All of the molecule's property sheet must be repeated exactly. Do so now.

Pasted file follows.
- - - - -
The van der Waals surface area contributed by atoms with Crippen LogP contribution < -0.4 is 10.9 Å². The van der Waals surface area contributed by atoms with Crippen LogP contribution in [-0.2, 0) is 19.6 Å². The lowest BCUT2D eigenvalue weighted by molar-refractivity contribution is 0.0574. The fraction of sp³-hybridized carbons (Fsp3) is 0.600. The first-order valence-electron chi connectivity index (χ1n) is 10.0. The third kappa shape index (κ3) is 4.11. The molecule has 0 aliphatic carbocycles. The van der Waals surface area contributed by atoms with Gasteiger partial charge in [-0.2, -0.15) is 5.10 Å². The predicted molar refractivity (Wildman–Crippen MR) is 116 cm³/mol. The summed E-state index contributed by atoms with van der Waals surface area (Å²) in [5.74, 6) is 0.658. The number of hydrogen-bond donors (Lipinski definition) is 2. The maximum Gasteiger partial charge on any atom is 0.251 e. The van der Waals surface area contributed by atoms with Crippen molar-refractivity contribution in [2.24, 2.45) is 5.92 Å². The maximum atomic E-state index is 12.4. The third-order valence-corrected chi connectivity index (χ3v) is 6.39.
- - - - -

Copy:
The van der Waals surface area contributed by atoms with Crippen LogP contribution < -0.4 is 10.9 Å². The van der Waals surface area contributed by atoms with Crippen LogP contribution in [-0.2, 0) is 19.6 Å². The lowest BCUT2D eigenvalue weighted by molar-refractivity contribution is 0.0574. The fraction of sp³-hybridized carbons (Fsp3) is 0.600. The first-order valence-electron chi connectivity index (χ1n) is 10.0. The third kappa shape index (κ3) is 4.11. The molecule has 0 aliphatic carbocycles. The van der Waals surface area contributed by atoms with Gasteiger partial charge in [-0.2, -0.15) is 5.10 Å². The predicted molar refractivity (Wildman–Crippen MR) is 116 cm³/mol. The summed E-state index contributed by atoms with van der Waals surface area (Å²) in [5.74, 6) is 0.658. The number of hydrogen-bond donors (Lipinski definition) is 2. The maximum Gasteiger partial charge on any atom is 0.251 e. The van der Waals surface area contributed by atoms with Crippen molar-refractivity contribution in [2.24, 2.45) is 5.92 Å². The maximum atomic E-state index is 12.4. The third-order valence-corrected chi connectivity index (χ3v) is 6.39.